Stewart Brand once said that nobody should have to learn a new operating system after 30. I’m 35, and on my first day using KDE to accomplish actual work I was strongly inclined to agree.
This had little to do with KDE per se. It was largely the pain of configuration and data migration. All the applications were there, and nothing was broken, but they didn’t have my working data and they weren’t set up to work for me.
(Interestingly, it was more challenging to go from OS X to KDE than the reverse, though partly this was because I knew my stint with KDE would be temporary and during that time I saved most data in web apps or highly portable forms.)
I posted to FA:OSX shortly after I was up and running:
One irony that strikes me is that I never would have done this if I hadn’t been using OS X for the past 2+ years. Apple did a tremendous job of making the OS perfectly usable and tidy while leaving the Unix clockwork there for inquisitive souls to play with. So now I know enough to really be dangerous. I’ve been using FreeBSD on web servers for years, but this is my first foray into the non-OS X Unix desktop world.
KDE and OS X have a number of things in common. Each is a comprehensive GUI over a freely-available Unix underlayer. (In the case of OS X, that underlayer is Darwin; for KDE, it might be Linux or Solaris or FreeBSD).
Both operate smoothly in that preemptive-multitasking way. Both are very stable. Both support multiple logins with discrete work environments for individual users.
They both offer good facilities for networking, printing, file management, and so on.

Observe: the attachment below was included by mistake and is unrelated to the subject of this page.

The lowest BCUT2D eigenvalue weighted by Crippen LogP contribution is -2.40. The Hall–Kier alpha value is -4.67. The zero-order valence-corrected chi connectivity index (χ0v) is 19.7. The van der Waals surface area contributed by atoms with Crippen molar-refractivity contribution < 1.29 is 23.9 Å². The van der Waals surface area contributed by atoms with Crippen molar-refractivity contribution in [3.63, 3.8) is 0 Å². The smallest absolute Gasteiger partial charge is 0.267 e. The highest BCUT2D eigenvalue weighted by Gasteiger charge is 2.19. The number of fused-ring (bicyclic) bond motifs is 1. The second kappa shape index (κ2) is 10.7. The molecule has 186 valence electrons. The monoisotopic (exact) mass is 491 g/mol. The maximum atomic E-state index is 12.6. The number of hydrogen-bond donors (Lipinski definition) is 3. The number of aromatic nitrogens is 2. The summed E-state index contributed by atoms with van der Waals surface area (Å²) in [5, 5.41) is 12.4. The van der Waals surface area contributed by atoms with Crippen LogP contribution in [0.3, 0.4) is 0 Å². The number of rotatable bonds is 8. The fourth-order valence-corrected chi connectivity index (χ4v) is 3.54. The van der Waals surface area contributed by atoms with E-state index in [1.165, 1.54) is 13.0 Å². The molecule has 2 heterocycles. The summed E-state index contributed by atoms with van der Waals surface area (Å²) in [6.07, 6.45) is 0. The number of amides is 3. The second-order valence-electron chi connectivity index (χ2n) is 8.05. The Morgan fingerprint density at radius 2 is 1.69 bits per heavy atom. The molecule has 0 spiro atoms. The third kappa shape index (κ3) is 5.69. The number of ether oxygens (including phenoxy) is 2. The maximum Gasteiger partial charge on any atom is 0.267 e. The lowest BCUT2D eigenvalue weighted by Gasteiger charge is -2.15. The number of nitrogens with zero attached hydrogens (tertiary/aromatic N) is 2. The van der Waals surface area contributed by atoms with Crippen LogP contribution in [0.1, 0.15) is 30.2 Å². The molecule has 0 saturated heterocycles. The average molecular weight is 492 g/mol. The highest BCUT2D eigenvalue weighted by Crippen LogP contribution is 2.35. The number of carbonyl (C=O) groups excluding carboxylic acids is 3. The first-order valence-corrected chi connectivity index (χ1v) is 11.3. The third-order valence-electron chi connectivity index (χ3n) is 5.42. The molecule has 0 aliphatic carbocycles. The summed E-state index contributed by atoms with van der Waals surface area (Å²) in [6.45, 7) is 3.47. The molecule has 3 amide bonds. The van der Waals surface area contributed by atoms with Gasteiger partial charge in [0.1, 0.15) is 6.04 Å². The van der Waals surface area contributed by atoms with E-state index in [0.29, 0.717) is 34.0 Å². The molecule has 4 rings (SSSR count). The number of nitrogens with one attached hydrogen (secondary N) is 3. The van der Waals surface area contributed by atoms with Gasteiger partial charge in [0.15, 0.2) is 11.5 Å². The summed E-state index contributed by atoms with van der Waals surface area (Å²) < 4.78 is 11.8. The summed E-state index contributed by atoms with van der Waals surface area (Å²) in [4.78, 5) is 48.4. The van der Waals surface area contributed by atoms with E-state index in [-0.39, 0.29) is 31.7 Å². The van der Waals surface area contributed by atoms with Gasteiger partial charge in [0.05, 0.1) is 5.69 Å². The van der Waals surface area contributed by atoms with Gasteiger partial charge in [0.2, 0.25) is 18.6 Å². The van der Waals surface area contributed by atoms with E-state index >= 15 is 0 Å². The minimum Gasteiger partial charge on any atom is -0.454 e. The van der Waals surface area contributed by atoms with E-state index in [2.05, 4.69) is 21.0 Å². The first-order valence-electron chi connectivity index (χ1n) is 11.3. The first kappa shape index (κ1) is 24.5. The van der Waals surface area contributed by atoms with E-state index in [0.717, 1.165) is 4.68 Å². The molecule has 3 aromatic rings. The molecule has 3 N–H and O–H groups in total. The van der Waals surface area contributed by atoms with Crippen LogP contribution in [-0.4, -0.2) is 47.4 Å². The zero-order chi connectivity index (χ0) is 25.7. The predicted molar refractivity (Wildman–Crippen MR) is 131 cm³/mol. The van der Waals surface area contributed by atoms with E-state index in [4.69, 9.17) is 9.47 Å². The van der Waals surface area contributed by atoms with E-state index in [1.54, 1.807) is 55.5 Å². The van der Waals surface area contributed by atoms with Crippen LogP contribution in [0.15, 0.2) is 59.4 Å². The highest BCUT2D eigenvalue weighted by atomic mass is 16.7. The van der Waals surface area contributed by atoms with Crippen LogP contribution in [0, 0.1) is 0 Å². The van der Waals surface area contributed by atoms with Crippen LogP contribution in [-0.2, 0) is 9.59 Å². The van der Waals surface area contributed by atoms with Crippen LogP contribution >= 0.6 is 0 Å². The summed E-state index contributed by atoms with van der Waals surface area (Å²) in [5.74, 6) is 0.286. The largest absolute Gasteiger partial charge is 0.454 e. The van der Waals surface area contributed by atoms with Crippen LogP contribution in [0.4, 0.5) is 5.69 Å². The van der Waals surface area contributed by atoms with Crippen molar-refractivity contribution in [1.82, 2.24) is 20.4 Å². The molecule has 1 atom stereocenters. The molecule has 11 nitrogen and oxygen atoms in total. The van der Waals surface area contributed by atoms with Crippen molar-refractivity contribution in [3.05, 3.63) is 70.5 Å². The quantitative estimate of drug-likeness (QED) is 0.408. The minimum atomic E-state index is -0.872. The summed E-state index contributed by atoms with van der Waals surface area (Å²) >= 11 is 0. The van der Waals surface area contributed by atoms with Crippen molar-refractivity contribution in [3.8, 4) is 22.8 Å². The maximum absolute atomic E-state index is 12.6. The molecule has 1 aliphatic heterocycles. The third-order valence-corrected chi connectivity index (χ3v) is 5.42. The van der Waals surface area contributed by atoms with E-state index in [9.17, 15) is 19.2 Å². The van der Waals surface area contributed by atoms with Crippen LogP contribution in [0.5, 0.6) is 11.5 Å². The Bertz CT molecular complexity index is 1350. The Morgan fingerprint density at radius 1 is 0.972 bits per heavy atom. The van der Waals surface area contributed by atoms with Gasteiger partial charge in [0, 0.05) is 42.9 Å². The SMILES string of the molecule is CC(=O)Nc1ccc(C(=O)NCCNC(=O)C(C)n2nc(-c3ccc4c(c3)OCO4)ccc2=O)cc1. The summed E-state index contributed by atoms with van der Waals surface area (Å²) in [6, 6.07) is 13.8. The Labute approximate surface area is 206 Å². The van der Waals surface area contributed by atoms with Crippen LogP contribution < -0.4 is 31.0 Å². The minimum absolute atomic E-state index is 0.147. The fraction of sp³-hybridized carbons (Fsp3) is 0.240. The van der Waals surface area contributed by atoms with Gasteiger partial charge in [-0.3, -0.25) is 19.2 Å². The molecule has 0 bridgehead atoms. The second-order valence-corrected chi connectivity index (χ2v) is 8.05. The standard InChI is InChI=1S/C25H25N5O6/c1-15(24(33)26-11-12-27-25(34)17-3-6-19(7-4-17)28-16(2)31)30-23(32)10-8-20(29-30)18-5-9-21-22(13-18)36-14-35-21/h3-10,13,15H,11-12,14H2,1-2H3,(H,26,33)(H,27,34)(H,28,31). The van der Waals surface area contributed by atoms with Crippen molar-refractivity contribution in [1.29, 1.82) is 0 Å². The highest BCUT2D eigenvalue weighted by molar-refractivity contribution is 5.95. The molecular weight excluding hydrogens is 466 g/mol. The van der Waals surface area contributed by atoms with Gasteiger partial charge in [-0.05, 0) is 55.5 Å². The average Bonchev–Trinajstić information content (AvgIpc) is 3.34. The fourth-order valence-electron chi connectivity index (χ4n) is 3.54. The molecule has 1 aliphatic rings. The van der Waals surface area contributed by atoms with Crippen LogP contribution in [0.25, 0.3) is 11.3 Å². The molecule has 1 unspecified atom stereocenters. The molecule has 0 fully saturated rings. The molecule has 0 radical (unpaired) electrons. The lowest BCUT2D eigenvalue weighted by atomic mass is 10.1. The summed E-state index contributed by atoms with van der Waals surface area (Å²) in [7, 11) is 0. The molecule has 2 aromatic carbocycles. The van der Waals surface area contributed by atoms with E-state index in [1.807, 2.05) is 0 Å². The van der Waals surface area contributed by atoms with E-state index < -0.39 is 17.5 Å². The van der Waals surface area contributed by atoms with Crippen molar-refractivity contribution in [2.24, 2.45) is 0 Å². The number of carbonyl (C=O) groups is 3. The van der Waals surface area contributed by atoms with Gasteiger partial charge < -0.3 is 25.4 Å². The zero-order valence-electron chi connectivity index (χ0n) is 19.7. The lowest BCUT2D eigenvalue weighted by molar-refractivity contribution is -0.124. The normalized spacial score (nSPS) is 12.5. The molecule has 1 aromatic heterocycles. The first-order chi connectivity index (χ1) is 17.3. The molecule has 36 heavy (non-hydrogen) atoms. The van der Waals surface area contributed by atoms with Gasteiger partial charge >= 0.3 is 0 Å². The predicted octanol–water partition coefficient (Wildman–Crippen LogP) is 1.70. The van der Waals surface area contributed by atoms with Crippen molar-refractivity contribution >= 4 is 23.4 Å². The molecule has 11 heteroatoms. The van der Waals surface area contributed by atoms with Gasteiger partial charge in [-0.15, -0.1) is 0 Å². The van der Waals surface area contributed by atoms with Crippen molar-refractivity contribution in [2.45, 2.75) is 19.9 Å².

One specific commonality worth mentioning may surprise Quartz-proud OS X users: Both allow the creation of PDFs from any application’s print dialog. KDE’s implementation is arguably better, since it gives much more fine-grained control over PDF output.
KDE/FreeBSD Strong Points
I went into my time with KDE in a state of anxiety. I had just lost use of my primary work computer and needed to immediately continue work on several important jobs. I missed my Mac. Even so, I found several things about KDE that I liked – or, in some cases, coveted.
I can say without exaggeration that OS X is about 100 times more stable than previous MacOS incarnations. But FreeBSD, for me, was even more stable. I didn’t experience one real crash in my six weeks of daily use. KDE itself had to be force-quit once.
In KDE, you can assign keyboard shortcuts to just about anything. I didn’t use this feature a lot, partly because there are many keyboard shortcuts present by default. But in the few cases where I wanted to add or change one, this was a huge relief.
OS X features unstable, read-only, FTP-only (no SFTP) access via the Finder. KDE, in contrast, features a network-transparent filesystem that allows virtually any protocol to be used from Konqueror or any file dialog – no need for a standalone FTP/SFTP client.
This is the way it should be. What would you think of a system that required a dedicated app to connect to a fileserver on your LAN? Dumb. So instead of imperfectly mimicking file browser activity in an FTP client, KDE builds the network client into the file browser. Smart.
I found working with remote servers surprisingly snappy – far more so than any FTP/SFTP clients on my PowerBook on the same network connection. Network lag aside, remote connections are essentially indistinguishable from local ones.
Network transparency also means that any location can be saved as a bookmark. Remote files can be previewed or renamed or opened just like local ones. And splitting a Konqueror window between local and remote folders creates the world’s slickest two-pane FTP client.